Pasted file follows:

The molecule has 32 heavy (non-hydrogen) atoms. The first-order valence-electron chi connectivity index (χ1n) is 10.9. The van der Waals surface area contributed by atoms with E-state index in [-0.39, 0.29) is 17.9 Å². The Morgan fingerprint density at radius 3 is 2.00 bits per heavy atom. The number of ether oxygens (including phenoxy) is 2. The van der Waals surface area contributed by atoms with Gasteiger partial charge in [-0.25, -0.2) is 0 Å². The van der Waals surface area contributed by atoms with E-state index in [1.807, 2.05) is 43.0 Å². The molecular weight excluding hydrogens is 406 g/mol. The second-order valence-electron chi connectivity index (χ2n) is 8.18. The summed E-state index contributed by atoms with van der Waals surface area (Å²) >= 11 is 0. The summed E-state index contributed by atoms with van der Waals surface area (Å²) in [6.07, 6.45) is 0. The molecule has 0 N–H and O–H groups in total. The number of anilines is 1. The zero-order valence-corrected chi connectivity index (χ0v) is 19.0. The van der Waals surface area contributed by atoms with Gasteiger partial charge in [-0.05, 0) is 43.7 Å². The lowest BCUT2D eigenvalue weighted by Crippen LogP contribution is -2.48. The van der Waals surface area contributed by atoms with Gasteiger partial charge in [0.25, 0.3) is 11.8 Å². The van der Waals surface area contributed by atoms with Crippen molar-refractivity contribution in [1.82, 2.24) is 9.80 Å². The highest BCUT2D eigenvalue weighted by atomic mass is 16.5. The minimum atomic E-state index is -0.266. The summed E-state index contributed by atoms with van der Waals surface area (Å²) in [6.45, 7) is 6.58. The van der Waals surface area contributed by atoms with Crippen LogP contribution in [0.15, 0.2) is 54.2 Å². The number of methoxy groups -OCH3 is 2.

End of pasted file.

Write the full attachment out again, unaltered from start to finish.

The molecule has 32 heavy (non-hydrogen) atoms. The first-order valence-electron chi connectivity index (χ1n) is 10.9. The van der Waals surface area contributed by atoms with E-state index in [-0.39, 0.29) is 17.9 Å². The Morgan fingerprint density at radius 3 is 2.00 bits per heavy atom. The number of ether oxygens (including phenoxy) is 2. The van der Waals surface area contributed by atoms with Gasteiger partial charge in [-0.25, -0.2) is 0 Å². The van der Waals surface area contributed by atoms with E-state index in [1.807, 2.05) is 43.0 Å². The molecular weight excluding hydrogens is 406 g/mol. The second-order valence-electron chi connectivity index (χ2n) is 8.18. The summed E-state index contributed by atoms with van der Waals surface area (Å²) >= 11 is 0. The summed E-state index contributed by atoms with van der Waals surface area (Å²) in [6.07, 6.45) is 0. The molecule has 0 N–H and O–H groups in total. The number of anilines is 1. The zero-order valence-corrected chi connectivity index (χ0v) is 19.0. The van der Waals surface area contributed by atoms with Gasteiger partial charge in [-0.05, 0) is 43.7 Å². The lowest BCUT2D eigenvalue weighted by Crippen LogP contribution is -2.48. The van der Waals surface area contributed by atoms with Gasteiger partial charge in [0.25, 0.3) is 11.8 Å². The van der Waals surface area contributed by atoms with Crippen molar-refractivity contribution in [1.82, 2.24) is 9.80 Å². The highest BCUT2D eigenvalue weighted by atomic mass is 16.5. The minimum atomic E-state index is -0.266. The summed E-state index contributed by atoms with van der Waals surface area (Å²) in [6.45, 7) is 6.58. The van der Waals surface area contributed by atoms with Crippen LogP contribution in [0.15, 0.2) is 54.2 Å². The number of methoxy groups -OCH3 is 2.